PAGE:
In spite of the importance of ruminants, the rumen continues to be an under-characterised environment  with many rumen-dwelling microbes remaining uncultured, and as such absent from public reference databases. To mitigate this issue, efforts have been made to culture rumen-dwelling microbes, such as the Hungate 1000 project. This significantly improved knowledge surrounding rumen microbiome community structure as these cultured microbes are estimated to represent up to 75% of ruminal bacterial and archaeal genera . However, while culturing efforts have undoubtedly improved the availability of rumen isolated genomes, culturing is laborious, and some species may prove difficult to isolate in the laboratory. As a result, it is known that many ruminant genera remain to be cultured, and are therefore without sequence information , meaning reference databases still have important limitations.
Metagenomics is the simultaneous study of DNA extracted from organisms within an environment or microbiome (reviewed in ). Metagenome-assembled genomes (MAGs) are draft genomes that have been assembled ‘de novo’, without a reference genome, from binning metagenomic sequencing data . As this process does not require culturing, MAGs can considerably expand on the number of reference genomes derived from culture collections. Additionally, MAG assembly is high-throughput, hundreds or thousands of MAGs can be assembled during a single analysis. MAGs therefore have the potential to transform microbiome analysis by shedding light on the previously poorly described “uncultured majority” , , and a recent cross-study examination of over 33,000 rumen MAGs concludes that there are still more rumen microbial species to discover . As the rumen microbiome still remains predominantly uncultivated, the use of culture-independent techniques such as MAG assembly are therefore becoming increasingly valuable. Many novel MAGs have been recently published from ruminants [13, 17,18,19,20,21,22,23,24,25], and these allow the discovery of novel putative genes and functionality in the rumen [26,27,28].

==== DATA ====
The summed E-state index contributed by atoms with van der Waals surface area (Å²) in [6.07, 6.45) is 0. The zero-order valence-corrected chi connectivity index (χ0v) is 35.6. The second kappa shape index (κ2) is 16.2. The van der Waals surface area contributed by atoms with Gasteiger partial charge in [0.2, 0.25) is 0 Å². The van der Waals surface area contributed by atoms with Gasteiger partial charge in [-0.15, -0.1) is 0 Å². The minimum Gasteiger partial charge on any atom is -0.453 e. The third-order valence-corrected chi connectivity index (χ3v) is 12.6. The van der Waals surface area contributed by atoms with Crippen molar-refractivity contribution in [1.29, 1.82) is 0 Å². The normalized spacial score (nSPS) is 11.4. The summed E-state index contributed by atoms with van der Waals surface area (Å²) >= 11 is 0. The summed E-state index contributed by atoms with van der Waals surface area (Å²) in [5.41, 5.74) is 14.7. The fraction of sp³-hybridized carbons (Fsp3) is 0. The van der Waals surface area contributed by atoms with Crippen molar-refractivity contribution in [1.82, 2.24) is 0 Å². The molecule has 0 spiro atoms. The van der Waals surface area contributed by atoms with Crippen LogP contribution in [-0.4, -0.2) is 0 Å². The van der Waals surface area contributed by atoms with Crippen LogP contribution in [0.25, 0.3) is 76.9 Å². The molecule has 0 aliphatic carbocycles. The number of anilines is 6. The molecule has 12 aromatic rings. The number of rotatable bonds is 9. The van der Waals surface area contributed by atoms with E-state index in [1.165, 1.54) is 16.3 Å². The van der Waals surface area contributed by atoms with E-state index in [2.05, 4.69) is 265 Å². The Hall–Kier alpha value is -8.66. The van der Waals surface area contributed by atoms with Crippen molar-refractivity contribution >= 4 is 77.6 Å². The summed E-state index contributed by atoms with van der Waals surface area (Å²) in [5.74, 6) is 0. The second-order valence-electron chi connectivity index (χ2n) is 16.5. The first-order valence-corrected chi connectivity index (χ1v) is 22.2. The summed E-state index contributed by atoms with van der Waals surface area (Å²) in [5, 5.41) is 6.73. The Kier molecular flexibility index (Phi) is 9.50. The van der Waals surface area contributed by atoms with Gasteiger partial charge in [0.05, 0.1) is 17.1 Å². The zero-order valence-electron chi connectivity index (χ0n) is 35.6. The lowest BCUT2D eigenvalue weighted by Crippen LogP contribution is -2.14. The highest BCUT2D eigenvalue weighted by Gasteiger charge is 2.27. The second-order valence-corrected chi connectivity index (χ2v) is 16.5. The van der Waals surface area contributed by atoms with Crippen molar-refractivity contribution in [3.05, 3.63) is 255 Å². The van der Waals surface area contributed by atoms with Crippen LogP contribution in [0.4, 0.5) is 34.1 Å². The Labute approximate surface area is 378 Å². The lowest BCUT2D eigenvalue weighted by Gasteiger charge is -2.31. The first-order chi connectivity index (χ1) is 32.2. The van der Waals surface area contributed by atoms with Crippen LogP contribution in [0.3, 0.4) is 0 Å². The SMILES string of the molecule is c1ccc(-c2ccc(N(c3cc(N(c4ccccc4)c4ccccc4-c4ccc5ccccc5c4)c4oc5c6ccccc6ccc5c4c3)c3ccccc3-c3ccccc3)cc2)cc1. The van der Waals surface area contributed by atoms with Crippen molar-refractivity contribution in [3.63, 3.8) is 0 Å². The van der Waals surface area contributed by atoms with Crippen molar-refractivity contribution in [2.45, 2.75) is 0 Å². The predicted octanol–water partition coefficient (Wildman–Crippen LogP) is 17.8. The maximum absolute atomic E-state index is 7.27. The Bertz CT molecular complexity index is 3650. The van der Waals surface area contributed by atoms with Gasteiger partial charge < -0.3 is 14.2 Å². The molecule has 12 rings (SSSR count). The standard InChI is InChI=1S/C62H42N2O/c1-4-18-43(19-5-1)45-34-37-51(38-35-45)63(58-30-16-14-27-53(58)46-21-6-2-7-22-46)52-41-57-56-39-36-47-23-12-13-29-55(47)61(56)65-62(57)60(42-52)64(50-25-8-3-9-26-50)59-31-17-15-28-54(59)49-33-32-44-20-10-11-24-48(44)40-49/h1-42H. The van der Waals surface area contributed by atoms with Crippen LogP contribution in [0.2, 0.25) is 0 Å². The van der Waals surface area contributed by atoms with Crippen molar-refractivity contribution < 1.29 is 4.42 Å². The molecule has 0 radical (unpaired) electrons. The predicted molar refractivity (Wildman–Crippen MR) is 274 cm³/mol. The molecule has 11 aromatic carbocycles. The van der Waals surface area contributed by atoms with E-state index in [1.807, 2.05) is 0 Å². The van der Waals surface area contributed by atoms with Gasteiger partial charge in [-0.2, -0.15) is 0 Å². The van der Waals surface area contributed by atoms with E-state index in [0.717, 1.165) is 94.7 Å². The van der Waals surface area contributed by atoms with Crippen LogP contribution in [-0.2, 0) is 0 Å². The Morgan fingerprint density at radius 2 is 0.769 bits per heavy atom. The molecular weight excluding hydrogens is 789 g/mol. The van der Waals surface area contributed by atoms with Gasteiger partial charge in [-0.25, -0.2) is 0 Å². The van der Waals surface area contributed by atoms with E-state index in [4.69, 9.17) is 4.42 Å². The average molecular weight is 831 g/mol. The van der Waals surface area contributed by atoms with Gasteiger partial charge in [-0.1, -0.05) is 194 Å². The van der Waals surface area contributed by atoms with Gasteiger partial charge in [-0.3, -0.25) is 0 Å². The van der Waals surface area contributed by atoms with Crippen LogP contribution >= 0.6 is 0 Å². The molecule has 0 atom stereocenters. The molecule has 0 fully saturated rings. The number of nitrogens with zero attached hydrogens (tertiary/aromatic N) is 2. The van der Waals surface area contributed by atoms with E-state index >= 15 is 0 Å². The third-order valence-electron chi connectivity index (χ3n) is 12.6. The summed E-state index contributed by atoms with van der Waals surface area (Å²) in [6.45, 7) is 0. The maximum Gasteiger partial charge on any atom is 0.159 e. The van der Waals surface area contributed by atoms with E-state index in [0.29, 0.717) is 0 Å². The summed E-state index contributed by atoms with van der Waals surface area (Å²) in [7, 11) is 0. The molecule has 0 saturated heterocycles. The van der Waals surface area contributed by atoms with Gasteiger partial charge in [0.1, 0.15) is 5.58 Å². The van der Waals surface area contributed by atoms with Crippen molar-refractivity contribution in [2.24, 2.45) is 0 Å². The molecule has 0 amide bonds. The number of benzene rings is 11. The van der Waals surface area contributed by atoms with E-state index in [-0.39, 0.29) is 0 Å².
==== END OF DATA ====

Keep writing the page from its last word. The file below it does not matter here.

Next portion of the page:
Studying the microbial composition of an environment using metagenomic data, necessitates the assignment of taxonomic labels to sequence reads, referred to as taxonomic read classification. Classification can be to varying taxonomic levels or ranks. Two of the most commonly used bioinformatics tools available for metagenomic read classification are Kraken , and its successor, Kraken 2 . Regardless of classification tool used, reference database quality and comprehensiveness fundamentally underpin the accuracy of results, and classification results can vary dramatically depending on which reference database is used. However, reference databases are known to be highly skewed towards certain well studied species. Blackwell et al. showed that 90% of genomes in the European Nucleotide Archive (ENA), a large publicly available microbial sequence archive, originate from just 20 microbial species . This is important because Meric et al. demonstrated that the number of genomes used to build the index, and the taxonomic system used to classify genomes, can significantly impact classification rates . Similarly, Nasko et al. demonstrated that classification accuracy is impacted by the version of the popular publicly available sequence database RefSeq  that is used , and Marcelino et al. showed that the reference database needs to represent all domains of life within the microbiome to minimise false positives . Of note, some rumen metagenomics studies report very poor read classification rates when using RefSeq alone , . The Hungate 1000 project provides excellent additional reference genomes for taxonomic classification  but, given that there are hundreds of currently uncultured and uncharacterised genera in the rumen, the Hungate collection alone may not be fully representative. Subsequently, although the Hungate genomes may improve the classification rate of metagenomic data , these may not be true hits, and therefore may not always improve the accuracy of classification. Stewart et al. have twice demonstrated that the addition of MAGs to reference databases improves metagenomic read classification rate by 50–70%, but the addition of Hungate collection genomes showed little improvement (10%) , . However, the impact of the addition of MAGs and Hungate collection genomes to reference databases on classification accuracy, not just classification rate, is not yet known.